The launch drivers for the 6990 will be a preview version of Catalyst 11.4, which have been made available today and the final version launching sometime in April. Compared to the earlier drivers we’ve been using performance in most of our games is up by at least a few percent, particularly in CrossFire. For launching a dual-GPU card like the 6990, the timing couldn’t be better.

Along with these performance improvements AMD is also throwing a few new features in to the Catalyst Control Center, making it the first time they’ve touched it since the introduction of the new design in January. Chief among these features – and also timed to launch with the 6990 today - is 5x1 portrait Eyefinity mode. Previously AMD has supported 3x1 and 3x2, but never anything wider than 3 monitors (even on the Eyefinity 6 series).

The 6990 is of course perfectly suited for the task as it's able to drive 4 + 1 monitors without any miniDP MST hubs, and indeed the rendering capabilities of this card are wasted a good deal of the time only driving one monitor. Other cards will also support 5x1P, but only E6 cards can work without a MST hub at the moment. Notably, in spite of requiring one fewer monitor than 3x2 Eyefinity this is easily the most expensive option for Eyefinty yet, as portrait modes require monitors with wide vertical viewing angles to avoid color washout – you’d be hard pressed to build a suitable setup with cheap TN monitors like you can the landscape modes.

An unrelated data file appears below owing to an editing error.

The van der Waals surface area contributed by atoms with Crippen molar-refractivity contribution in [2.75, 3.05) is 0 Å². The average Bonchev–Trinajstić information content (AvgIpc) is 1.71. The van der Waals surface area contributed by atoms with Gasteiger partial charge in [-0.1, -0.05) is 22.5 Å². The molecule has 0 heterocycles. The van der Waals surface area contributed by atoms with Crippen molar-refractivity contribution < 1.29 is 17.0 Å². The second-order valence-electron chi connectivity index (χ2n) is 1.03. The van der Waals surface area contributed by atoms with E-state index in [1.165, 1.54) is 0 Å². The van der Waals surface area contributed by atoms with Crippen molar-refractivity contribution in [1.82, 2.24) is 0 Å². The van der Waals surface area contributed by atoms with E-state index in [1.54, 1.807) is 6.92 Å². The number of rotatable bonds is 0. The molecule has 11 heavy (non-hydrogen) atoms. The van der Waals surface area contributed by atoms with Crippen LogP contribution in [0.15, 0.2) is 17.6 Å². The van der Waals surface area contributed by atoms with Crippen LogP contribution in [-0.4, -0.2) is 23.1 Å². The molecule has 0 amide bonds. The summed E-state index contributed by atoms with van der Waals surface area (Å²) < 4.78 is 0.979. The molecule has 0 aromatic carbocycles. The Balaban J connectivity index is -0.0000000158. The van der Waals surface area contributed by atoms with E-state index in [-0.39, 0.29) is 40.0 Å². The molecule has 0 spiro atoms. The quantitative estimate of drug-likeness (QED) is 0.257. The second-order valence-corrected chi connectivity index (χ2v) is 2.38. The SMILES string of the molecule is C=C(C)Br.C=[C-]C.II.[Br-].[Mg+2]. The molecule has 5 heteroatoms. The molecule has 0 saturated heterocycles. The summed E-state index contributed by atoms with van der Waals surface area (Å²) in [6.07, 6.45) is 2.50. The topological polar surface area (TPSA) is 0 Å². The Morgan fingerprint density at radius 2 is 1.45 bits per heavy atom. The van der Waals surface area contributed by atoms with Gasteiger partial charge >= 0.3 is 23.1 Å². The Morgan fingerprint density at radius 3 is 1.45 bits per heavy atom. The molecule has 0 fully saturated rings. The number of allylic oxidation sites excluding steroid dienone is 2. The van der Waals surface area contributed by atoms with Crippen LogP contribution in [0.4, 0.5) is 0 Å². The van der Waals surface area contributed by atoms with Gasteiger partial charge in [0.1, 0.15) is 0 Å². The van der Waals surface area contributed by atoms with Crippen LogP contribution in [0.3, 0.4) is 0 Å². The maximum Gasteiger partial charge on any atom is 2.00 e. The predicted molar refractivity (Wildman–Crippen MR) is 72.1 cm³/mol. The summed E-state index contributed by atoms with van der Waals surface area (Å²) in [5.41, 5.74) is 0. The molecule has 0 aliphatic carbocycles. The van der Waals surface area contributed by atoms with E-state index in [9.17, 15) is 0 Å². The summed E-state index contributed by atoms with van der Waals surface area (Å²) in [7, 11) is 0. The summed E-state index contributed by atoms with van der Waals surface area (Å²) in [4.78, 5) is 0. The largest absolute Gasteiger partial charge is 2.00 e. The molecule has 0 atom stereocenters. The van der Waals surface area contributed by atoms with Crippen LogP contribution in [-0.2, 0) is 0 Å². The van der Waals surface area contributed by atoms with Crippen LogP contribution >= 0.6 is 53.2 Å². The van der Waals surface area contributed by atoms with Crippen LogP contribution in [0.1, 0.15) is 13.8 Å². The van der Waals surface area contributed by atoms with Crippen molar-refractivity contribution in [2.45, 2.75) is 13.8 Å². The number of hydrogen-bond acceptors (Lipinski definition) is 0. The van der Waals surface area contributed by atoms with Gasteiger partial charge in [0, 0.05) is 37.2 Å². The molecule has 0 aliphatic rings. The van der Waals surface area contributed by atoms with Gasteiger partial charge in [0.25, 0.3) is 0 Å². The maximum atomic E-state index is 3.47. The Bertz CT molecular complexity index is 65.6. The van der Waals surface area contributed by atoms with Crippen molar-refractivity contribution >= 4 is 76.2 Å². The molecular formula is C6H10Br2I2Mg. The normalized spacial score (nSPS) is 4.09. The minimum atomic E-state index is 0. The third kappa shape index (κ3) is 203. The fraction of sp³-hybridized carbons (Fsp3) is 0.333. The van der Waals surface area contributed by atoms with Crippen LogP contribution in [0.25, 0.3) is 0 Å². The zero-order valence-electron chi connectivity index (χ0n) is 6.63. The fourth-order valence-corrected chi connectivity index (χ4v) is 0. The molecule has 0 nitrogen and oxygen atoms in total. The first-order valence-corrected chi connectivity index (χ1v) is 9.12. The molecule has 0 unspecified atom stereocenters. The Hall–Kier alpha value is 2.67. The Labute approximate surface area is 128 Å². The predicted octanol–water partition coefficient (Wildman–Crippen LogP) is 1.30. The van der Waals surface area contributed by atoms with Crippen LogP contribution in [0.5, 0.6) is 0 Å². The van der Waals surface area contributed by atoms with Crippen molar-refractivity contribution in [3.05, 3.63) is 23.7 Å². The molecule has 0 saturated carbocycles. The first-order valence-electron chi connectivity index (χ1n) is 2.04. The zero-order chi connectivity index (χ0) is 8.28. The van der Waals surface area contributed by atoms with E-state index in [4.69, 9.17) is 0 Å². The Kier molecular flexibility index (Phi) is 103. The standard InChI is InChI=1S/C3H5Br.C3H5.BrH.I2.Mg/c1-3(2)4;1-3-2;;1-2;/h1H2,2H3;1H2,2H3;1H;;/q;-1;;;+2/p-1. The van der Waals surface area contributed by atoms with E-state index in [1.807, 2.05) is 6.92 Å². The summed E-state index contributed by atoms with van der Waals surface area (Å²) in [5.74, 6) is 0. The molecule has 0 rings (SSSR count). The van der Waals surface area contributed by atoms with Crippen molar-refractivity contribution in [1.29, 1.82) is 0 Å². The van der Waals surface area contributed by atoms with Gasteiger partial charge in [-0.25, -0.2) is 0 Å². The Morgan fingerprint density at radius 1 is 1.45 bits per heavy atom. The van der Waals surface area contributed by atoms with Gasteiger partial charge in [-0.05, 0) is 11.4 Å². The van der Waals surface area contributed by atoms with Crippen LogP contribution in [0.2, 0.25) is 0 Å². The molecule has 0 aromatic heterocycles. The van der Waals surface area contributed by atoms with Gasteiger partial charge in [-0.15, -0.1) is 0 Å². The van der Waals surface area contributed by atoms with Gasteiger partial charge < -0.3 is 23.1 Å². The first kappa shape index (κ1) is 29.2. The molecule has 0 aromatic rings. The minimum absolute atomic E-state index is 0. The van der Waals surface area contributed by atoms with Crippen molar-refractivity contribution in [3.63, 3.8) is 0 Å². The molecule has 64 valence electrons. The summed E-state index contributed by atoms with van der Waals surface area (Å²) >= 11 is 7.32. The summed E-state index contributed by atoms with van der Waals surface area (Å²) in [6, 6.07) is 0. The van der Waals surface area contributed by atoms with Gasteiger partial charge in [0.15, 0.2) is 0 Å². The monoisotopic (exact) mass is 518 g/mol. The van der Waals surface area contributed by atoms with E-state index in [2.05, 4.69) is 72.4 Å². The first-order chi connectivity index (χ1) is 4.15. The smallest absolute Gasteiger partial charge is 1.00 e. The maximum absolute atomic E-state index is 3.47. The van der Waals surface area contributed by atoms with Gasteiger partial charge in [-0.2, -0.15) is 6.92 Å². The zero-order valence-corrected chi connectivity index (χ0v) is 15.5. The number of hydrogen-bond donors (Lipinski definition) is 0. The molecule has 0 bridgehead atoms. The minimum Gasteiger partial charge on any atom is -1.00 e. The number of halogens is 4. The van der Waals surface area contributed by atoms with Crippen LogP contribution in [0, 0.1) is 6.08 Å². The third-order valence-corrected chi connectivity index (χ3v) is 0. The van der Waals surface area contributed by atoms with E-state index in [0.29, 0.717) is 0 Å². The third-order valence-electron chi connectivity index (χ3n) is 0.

The other big change for power users is that AMD is adding a software update feature to the Catalyst Control Center, which will allow users to check for driver updates from within the CCC. It will also have an automatic update feature, which will check for driver updates every 2 weeks. At this point there seems to be some confusion over at AMD over whether this will be enabled by default or not – our drivers have it enabled by default, while we were initially told it would be disabled. From AMD’s perspective having the auto update feature enabled improves the user experience by helping to get users on newer drivers that resolve bugs in similarly new games, but at the same time I could easily see this backfiring with users by being one more piece of software nagging for an update every month.